I ended up seated with a tourist couple from Philly. As they were headed for Palm Springs I offered to pay for breakfast in exchange for a lift to town.

My PCT week was over. After breakfast.

Despite glitches — I really enjoyed hiking southbound on the PCT during peak season. The highlight was seeing hundreds and speaking with dozens of normal people whom — for one reason or another — wanted to try to hike from Mexico to Canada.

They are inspiring.

Day 1 | 2 | 3 | 4 | 5 | 6

Palm Springs to Paradise Cafe – day 3

Trip report by BestHike editor Rick McCharles 

Day 1 | 2 | 3 | 4 | 5 | 6

Having hiked 1 day and 2 hours so far … I took a zero in Idyllwild, California. 😀

Most PCT hikers take a zero in Idyllwild. It’s one of the most popular towns on the PCT. Party time. But most hikers have put in 10 hard days or more to get here.

Civilization

I hadn’t planned on taking a zero. I was fresh.

But the day prior my beloved MSR Hubba tent pole broke in two places. It took a couple of hours, one splint and plenty of duct tape to hack a fix.

There’s one good gear shop in Idyllwild – Nomad Ventures.

By the time I got the tent fixed and packed up … it was Noon.

The library opened at Noon. Free internet. A chance to fully charge all my electronics. I couldn’t resist. One thing led to another and …

… the library closed at 5pm. Too late to get back on the trail.

I returned to the $5 PCT camping area and set up my fragile tent. Again.

Reportedly the least expensive rooms in town were $150 / night. And were full.

Dinner was rotisserie chicken, my favourite townie food. And then I headed over to Higher Grounds Coffee Shop for LIVE music on Friday night.

I hung around the campfire until 10pm. That’s an hour later than usual. Hiker midnight is 9pm.

PCT hikers were in holiday mode. One insisted I have a beer.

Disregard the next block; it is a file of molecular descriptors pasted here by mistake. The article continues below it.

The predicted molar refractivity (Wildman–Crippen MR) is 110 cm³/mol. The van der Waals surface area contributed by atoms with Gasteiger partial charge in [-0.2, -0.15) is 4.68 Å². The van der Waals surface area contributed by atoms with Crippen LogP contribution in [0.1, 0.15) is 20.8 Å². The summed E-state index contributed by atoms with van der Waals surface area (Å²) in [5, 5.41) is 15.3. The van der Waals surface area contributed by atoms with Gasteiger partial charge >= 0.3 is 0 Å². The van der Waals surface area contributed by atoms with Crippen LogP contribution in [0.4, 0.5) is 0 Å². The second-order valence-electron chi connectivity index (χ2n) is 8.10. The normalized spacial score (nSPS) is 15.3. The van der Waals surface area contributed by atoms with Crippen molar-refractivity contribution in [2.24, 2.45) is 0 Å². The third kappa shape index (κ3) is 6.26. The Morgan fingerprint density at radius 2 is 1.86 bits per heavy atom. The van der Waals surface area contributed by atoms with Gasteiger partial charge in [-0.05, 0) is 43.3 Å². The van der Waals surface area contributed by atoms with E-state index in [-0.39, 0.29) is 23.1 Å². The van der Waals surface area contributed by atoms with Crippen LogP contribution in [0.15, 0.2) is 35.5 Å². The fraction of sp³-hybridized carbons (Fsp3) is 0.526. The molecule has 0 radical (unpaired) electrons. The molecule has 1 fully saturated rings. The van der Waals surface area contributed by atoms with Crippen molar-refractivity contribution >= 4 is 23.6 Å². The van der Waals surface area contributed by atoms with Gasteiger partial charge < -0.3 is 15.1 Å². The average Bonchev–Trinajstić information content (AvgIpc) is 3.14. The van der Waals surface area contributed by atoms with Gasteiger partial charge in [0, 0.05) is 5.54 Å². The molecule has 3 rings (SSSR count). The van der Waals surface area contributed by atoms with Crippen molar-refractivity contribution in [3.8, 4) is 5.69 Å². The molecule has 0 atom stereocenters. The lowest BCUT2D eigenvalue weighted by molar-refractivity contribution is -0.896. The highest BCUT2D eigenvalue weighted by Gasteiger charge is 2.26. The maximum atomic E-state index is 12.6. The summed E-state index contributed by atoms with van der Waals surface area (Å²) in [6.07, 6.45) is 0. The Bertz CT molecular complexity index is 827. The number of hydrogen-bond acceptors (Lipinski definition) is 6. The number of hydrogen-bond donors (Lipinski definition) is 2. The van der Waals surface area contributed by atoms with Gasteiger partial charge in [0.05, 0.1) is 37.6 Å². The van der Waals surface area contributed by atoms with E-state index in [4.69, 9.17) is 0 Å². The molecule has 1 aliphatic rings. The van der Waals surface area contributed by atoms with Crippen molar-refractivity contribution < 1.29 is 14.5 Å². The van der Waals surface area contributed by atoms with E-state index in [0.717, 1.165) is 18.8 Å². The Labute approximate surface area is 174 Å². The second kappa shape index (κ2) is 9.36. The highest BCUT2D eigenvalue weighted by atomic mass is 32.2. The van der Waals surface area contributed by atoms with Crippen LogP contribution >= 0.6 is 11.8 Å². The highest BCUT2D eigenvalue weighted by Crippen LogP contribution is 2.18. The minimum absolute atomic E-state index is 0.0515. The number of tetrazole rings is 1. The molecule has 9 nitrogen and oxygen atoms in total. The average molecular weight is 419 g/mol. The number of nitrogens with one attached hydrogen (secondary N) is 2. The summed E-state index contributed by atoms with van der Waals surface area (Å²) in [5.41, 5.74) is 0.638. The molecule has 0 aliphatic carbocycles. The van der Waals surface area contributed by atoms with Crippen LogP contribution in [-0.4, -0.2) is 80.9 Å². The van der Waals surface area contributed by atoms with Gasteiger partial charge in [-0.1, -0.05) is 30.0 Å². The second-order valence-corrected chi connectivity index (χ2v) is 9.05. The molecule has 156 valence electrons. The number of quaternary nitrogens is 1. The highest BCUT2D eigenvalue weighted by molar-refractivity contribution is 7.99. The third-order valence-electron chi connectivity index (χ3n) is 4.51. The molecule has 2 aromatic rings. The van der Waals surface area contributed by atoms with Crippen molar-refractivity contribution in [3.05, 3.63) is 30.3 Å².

OK.

Day 1 | 2 | 3 | 4 | 5 | 6

Jetboil MiniMo – my fave stove

In recent years I’ve been using the JetBoil MiniMo.

I cook and drink out of the one pot.

I love the convenience of the piezoelectric igniter. The auto-igniters on early JetBoils FAILED quickly, but they seem to have solved that problem now.

You can fit an 8oz canister in the wider pot of the MiniMo. You can also fit a 4 oz canister along with the MiniMo’s burner in its pot sideways. That’s handy.

I don’t need simmer so that’s not a selling point for me.

The MiniMo replaced my much used MSR Reactor.

The best thing about the Reactor is that it is NOT locked on to the stove. I find it safer.

MSR Reactor

Both those stoves might be nearing end-of-life. … Or they may keep working for another decade. Both are bashed up.

So in advance of my recent, remote Patagonia trip I bought a new stove …

JetBoil Flash.

I hadn’t realized it had a colour changing boil indicator. Cute. I did watch.

But I found myself more often boiling over my dinner in the Flash. For me the larger capacity MiniMo is just right. And the MiniMo is easier to clean.

Adventure Alan likes the MiniMo best, as well.

Read about other, lighter options here

related – Outdoor Gear Labs review – JetBoil MiniMo